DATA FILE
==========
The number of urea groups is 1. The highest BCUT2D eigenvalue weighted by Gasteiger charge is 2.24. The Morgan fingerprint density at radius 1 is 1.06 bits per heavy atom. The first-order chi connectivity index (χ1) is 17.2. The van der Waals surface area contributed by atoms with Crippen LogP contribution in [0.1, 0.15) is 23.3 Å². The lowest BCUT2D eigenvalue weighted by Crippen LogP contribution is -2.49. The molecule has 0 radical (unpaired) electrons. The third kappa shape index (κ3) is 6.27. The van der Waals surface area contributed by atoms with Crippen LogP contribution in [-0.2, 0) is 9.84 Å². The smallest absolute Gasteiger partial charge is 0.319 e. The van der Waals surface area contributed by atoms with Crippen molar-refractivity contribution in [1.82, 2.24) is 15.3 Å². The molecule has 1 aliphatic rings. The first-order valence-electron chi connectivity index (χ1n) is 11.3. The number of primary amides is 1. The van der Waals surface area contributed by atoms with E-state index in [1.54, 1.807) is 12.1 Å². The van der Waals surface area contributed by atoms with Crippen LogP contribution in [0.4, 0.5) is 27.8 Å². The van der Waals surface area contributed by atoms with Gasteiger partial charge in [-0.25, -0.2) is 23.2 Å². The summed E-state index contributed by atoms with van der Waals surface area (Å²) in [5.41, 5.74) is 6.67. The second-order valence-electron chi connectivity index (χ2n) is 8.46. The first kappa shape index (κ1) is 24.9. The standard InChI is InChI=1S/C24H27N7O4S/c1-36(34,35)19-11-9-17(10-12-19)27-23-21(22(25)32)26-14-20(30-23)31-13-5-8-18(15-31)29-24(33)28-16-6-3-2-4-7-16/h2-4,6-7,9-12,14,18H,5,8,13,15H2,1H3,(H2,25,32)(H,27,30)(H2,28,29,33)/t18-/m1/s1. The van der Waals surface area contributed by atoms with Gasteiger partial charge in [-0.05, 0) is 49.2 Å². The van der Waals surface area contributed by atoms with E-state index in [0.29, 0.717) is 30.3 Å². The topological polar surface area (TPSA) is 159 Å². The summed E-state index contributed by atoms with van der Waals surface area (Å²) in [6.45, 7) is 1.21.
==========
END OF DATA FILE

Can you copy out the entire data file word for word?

The number of urea groups is 1. The highest BCUT2D eigenvalue weighted by Gasteiger charge is 2.24. The Morgan fingerprint density at radius 1 is 1.06 bits per heavy atom. The first-order chi connectivity index (χ1) is 17.2. The van der Waals surface area contributed by atoms with Crippen LogP contribution in [0.1, 0.15) is 23.3 Å². The lowest BCUT2D eigenvalue weighted by Crippen LogP contribution is -2.49. The molecule has 0 radical (unpaired) electrons. The third kappa shape index (κ3) is 6.27. The van der Waals surface area contributed by atoms with Crippen LogP contribution in [-0.2, 0) is 9.84 Å². The smallest absolute Gasteiger partial charge is 0.319 e. The van der Waals surface area contributed by atoms with Crippen molar-refractivity contribution in [1.82, 2.24) is 15.3 Å². The molecule has 1 aliphatic rings. The first-order valence-electron chi connectivity index (χ1n) is 11.3. The number of primary amides is 1. The van der Waals surface area contributed by atoms with E-state index in [1.54, 1.807) is 12.1 Å². The van der Waals surface area contributed by atoms with Crippen LogP contribution in [0.4, 0.5) is 27.8 Å². The van der Waals surface area contributed by atoms with Gasteiger partial charge in [-0.25, -0.2) is 23.2 Å². The summed E-state index contributed by atoms with van der Waals surface area (Å²) in [5.41, 5.74) is 6.67. The second-order valence-electron chi connectivity index (χ2n) is 8.46. The first kappa shape index (κ1) is 24.9. The standard InChI is InChI=1S/C24H27N7O4S/c1-36(34,35)19-11-9-17(10-12-19)27-23-21(22(25)32)26-14-20(30-23)31-13-5-8-18(15-31)29-24(33)28-16-6-3-2-4-7-16/h2-4,6-7,9-12,14,18H,5,8,13,15H2,1H3,(H2,25,32)(H,27,30)(H2,28,29,33)/t18-/m1/s1. The van der Waals surface area contributed by atoms with Gasteiger partial charge in [-0.05, 0) is 49.2 Å². The van der Waals surface area contributed by atoms with E-state index in [0.29, 0.717) is 30.3 Å². The topological polar surface area (TPSA) is 159 Å². The summed E-state index contributed by atoms with van der Waals surface area (Å²) in [6.45, 7) is 1.21.